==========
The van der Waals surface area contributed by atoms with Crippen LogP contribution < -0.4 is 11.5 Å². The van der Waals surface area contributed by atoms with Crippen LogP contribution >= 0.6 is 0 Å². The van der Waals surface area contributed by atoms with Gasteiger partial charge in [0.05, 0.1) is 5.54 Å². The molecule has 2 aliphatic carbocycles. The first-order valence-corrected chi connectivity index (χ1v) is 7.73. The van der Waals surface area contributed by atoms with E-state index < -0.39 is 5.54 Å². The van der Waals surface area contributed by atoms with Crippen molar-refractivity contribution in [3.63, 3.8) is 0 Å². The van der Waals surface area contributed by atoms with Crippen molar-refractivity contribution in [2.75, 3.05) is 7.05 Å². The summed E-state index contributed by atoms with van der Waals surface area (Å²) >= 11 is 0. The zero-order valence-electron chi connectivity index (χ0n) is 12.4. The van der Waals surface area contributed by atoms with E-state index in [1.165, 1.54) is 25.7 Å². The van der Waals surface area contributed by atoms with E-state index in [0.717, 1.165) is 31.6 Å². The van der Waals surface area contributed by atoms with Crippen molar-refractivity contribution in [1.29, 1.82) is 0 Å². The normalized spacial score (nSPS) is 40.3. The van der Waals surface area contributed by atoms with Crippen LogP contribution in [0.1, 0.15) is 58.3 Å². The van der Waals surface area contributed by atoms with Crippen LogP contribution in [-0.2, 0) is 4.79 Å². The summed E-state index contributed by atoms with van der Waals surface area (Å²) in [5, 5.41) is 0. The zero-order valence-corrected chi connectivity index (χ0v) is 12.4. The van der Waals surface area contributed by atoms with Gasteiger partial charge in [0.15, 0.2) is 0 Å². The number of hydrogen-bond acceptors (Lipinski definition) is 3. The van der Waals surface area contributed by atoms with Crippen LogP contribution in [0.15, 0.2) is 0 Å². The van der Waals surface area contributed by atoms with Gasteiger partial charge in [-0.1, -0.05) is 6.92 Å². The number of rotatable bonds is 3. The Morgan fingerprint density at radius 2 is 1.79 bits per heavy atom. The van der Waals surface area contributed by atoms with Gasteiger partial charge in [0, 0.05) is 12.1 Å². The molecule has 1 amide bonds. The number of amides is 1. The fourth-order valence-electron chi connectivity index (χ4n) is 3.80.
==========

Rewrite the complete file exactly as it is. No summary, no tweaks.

The van der Waals surface area contributed by atoms with Crippen LogP contribution < -0.4 is 11.5 Å². The van der Waals surface area contributed by atoms with Crippen LogP contribution >= 0.6 is 0 Å². The van der Waals surface area contributed by atoms with Gasteiger partial charge in [0.05, 0.1) is 5.54 Å². The molecule has 2 aliphatic carbocycles. The first-order valence-corrected chi connectivity index (χ1v) is 7.73. The van der Waals surface area contributed by atoms with E-state index < -0.39 is 5.54 Å². The van der Waals surface area contributed by atoms with Crippen molar-refractivity contribution in [3.63, 3.8) is 0 Å². The van der Waals surface area contributed by atoms with Crippen molar-refractivity contribution in [2.75, 3.05) is 7.05 Å². The summed E-state index contributed by atoms with van der Waals surface area (Å²) >= 11 is 0. The zero-order valence-electron chi connectivity index (χ0n) is 12.4. The van der Waals surface area contributed by atoms with E-state index in [1.165, 1.54) is 25.7 Å². The van der Waals surface area contributed by atoms with E-state index in [0.717, 1.165) is 31.6 Å². The van der Waals surface area contributed by atoms with Crippen molar-refractivity contribution in [1.29, 1.82) is 0 Å². The normalized spacial score (nSPS) is 40.3. The van der Waals surface area contributed by atoms with Crippen LogP contribution in [0.1, 0.15) is 58.3 Å². The van der Waals surface area contributed by atoms with Crippen LogP contribution in [-0.2, 0) is 4.79 Å². The summed E-state index contributed by atoms with van der Waals surface area (Å²) in [5, 5.41) is 0. The zero-order valence-corrected chi connectivity index (χ0v) is 12.4. The van der Waals surface area contributed by atoms with Gasteiger partial charge in [0.15, 0.2) is 0 Å². The number of hydrogen-bond acceptors (Lipinski definition) is 3. The van der Waals surface area contributed by atoms with Crippen LogP contribution in [0.15, 0.2) is 0 Å². The van der Waals surface area contributed by atoms with Gasteiger partial charge in [-0.1, -0.05) is 6.92 Å². The number of rotatable bonds is 3. The Morgan fingerprint density at radius 2 is 1.79 bits per heavy atom. The van der Waals surface area contributed by atoms with Gasteiger partial charge in [0, 0.05) is 12.1 Å². The molecule has 1 amide bonds. The number of amides is 1. The fourth-order valence-electron chi connectivity index (χ4n) is 3.80.